That sounded good to Tribeca's indie-filmmaking crowd, which included a number of film students and filmmakers. But Soderbergh had something more radical on his mind.

"Let's redesign (Hollywood) from scratch," Soderbergh said. And he added a little promise as he looked at Wagner. "We'll get right on that."

Slashdot | Will Yahoo! Go Be the Next Media Bridge?
With Yahoo's acquisition of Meedio, Yahoo! Go will be in the position to be everyones media bridge.

Open Access News
A free rider in the relevant, pejorative sense is not just someone who uses a resource without paying, but someone who ought to pay instead. In this sense, there are no free riders on OA literature, any more than there are free riders on broadcast television and radio.
You know the property metaphor for intellectual output has gone too far when we're having a debate about a free rider 'problem' with academic research.

The Money Stops with Steve Jobs. Copyfight: the politics of IP
If prices were variable, however, I'd have to make several decisions: do I want that song? Do I know how much it costs? Do I want it that much? Will the price go down if I wait a bit?

I make my living studying and building user experiences and I can tell you that thought processes like the latter are a much worse model. They lead to hesitation and missed sales opportunities.

No love for network neutrality in the Senate
The bill addresses the current debate over municipal broadband access (page 105 and following in the draft) by allowing cities to become broadband providers and trumping any state laws that would restrict them from doing so.
More controversially, the draft legislation endorses both video and
audio flags (page 97 and following), though it does provide some
exemptions for fair use.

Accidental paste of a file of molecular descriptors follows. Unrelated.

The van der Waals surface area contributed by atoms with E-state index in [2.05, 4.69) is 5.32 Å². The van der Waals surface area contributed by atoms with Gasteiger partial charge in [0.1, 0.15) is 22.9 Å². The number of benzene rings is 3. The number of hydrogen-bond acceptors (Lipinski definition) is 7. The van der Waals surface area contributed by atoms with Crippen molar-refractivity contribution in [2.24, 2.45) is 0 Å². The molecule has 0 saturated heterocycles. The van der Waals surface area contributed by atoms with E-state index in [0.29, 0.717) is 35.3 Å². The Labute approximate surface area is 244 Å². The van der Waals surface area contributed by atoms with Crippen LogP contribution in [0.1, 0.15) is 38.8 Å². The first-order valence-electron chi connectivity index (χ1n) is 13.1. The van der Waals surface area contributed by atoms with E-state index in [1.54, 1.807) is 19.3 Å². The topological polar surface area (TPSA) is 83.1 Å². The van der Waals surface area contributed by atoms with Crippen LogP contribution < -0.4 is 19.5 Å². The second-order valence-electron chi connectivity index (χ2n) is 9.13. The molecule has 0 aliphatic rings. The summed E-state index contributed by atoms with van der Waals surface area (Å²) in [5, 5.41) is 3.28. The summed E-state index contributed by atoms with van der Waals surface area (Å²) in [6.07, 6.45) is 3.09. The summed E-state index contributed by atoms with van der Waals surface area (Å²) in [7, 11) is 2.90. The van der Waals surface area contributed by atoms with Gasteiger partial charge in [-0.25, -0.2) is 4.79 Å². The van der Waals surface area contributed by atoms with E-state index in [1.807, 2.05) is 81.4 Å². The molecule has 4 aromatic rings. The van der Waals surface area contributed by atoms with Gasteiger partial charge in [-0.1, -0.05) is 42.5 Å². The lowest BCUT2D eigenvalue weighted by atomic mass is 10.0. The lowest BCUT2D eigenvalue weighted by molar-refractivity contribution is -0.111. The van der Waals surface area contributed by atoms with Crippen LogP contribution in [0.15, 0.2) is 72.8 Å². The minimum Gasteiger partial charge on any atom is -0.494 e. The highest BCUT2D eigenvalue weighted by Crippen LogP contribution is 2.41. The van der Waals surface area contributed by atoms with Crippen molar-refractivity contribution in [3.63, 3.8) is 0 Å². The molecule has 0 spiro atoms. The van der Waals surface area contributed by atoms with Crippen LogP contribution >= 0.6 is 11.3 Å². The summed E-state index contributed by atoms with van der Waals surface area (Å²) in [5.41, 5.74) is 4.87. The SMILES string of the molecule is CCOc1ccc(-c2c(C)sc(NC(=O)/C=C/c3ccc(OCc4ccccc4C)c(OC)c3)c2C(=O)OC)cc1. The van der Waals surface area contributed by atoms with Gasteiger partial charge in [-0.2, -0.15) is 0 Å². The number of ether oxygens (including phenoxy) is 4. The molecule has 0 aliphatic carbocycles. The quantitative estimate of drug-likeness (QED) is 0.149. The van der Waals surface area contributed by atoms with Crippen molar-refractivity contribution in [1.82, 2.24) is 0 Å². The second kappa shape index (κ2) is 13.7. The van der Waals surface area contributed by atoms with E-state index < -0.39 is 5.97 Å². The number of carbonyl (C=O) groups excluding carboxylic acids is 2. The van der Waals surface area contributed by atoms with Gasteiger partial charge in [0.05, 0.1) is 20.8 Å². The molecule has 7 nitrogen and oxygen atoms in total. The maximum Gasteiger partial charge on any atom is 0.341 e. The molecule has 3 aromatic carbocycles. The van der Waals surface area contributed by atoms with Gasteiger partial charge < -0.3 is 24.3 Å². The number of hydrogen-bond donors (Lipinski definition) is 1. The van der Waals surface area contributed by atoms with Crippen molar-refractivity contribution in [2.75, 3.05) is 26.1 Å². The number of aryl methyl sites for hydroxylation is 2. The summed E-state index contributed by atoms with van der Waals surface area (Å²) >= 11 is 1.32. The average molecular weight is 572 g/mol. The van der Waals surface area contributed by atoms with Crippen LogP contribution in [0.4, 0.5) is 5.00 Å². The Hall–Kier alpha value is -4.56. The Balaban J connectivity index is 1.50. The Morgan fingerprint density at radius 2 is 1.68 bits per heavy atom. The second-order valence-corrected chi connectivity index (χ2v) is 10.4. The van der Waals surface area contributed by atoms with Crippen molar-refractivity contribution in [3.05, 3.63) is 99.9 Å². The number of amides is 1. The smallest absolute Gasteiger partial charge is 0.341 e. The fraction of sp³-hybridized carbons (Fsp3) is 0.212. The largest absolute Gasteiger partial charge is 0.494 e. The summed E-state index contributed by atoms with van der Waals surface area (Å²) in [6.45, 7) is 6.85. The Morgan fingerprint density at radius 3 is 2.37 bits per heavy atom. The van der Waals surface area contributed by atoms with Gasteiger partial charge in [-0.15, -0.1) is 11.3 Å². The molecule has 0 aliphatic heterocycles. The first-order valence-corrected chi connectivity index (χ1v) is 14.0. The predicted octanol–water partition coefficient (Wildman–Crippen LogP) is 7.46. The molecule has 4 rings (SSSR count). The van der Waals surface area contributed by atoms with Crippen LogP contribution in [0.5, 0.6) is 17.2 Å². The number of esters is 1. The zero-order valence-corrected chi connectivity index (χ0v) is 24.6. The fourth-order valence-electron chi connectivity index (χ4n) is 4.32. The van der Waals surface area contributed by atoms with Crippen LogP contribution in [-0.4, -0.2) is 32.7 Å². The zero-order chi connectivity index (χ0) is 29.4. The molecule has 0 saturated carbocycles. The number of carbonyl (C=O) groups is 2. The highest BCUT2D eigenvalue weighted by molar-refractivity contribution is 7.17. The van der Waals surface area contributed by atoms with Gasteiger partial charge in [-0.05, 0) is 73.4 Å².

Finally, expect to pay more taxes, as the Universal Service Fee (USF) could soon be coming to your broadband connection.
The bill does nothing to enforce network neutrality.

Sony, Apple, Microsoft, and others form digital exchange group
"What we hope to accomplish is a foundation or baseline so that information about music and songs are going to be transmitted more efficiently," Chris Amenita, senior vice president of ASCAP, said in an interview with CNet. "Sort of like what the credit card industry did a number of years ago when they standardized their numerics."

CBS jumps with both feet into online broadcasting
CBS has joined the party by unveiling a service called "innertube"—an ad-supported video channel available directly from their web site.

RIAA goes after actual pirates; dead grandmothers everywhere breathe sigh of relief
The new RIAA campaign instead targets actual pirates, the ones with peg legs, eye patches, and commerical CD stampers. The RIAA's new campaign focuses on 12 US cities that were selected "based on market surveys, earlier raids and industry reviews of sales data suggesting lost sales during the past five years." Who gets to bask in the glow of the RIAA's newly-focused attention? Atlanta, Austin, Chicago, Dallas, Houston, Los Angeles, Miami, New York, Philadelphia, Providence, San Diego, and San Francisco.